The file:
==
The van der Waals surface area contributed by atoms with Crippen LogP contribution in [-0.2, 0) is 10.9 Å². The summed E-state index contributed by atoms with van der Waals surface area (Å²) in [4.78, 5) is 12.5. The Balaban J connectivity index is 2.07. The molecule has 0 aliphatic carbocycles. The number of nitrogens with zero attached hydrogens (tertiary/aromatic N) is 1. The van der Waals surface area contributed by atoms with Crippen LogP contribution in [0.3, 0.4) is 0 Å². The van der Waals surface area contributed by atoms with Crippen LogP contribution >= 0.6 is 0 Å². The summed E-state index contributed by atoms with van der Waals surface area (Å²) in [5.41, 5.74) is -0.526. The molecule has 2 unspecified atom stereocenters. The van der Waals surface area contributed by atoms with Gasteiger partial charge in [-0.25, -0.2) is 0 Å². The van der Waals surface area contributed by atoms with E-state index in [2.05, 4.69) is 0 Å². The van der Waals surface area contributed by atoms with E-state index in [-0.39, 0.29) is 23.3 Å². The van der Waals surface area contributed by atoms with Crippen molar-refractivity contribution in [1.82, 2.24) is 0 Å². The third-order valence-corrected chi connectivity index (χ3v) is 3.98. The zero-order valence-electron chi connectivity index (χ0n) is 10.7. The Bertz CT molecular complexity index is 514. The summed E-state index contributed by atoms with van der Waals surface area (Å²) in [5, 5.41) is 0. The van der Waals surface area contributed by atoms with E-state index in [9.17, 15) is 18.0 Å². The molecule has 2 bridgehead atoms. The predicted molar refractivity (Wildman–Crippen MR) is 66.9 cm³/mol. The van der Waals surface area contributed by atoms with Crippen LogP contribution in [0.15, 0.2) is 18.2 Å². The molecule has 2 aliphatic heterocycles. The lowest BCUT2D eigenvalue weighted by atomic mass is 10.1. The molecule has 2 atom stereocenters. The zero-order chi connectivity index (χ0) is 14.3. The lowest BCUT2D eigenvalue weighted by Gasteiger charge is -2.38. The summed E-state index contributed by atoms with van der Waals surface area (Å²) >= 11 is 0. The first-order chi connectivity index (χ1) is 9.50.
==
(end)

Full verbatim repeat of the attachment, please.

The van der Waals surface area contributed by atoms with Crippen LogP contribution in [-0.2, 0) is 10.9 Å². The summed E-state index contributed by atoms with van der Waals surface area (Å²) in [4.78, 5) is 12.5. The Balaban J connectivity index is 2.07. The molecule has 0 aliphatic carbocycles. The number of nitrogens with zero attached hydrogens (tertiary/aromatic N) is 1. The van der Waals surface area contributed by atoms with Crippen LogP contribution in [0.3, 0.4) is 0 Å². The van der Waals surface area contributed by atoms with Crippen LogP contribution >= 0.6 is 0 Å². The summed E-state index contributed by atoms with van der Waals surface area (Å²) in [5.41, 5.74) is -0.526. The molecule has 2 unspecified atom stereocenters. The van der Waals surface area contributed by atoms with Gasteiger partial charge in [-0.25, -0.2) is 0 Å². The van der Waals surface area contributed by atoms with E-state index in [2.05, 4.69) is 0 Å². The van der Waals surface area contributed by atoms with E-state index in [-0.39, 0.29) is 23.3 Å². The van der Waals surface area contributed by atoms with Crippen molar-refractivity contribution in [1.82, 2.24) is 0 Å². The third-order valence-corrected chi connectivity index (χ3v) is 3.98. The zero-order valence-electron chi connectivity index (χ0n) is 10.7. The Bertz CT molecular complexity index is 514. The summed E-state index contributed by atoms with van der Waals surface area (Å²) in [5, 5.41) is 0. The van der Waals surface area contributed by atoms with E-state index in [9.17, 15) is 18.0 Å². The molecule has 2 bridgehead atoms. The predicted molar refractivity (Wildman–Crippen MR) is 66.9 cm³/mol. The van der Waals surface area contributed by atoms with Crippen LogP contribution in [0.15, 0.2) is 18.2 Å². The molecule has 2 aliphatic heterocycles. The lowest BCUT2D eigenvalue weighted by atomic mass is 10.1. The molecule has 2 atom stereocenters. The zero-order chi connectivity index (χ0) is 14.3. The lowest BCUT2D eigenvalue weighted by Gasteiger charge is -2.38. The summed E-state index contributed by atoms with van der Waals surface area (Å²) >= 11 is 0. The first-order chi connectivity index (χ1) is 9.50.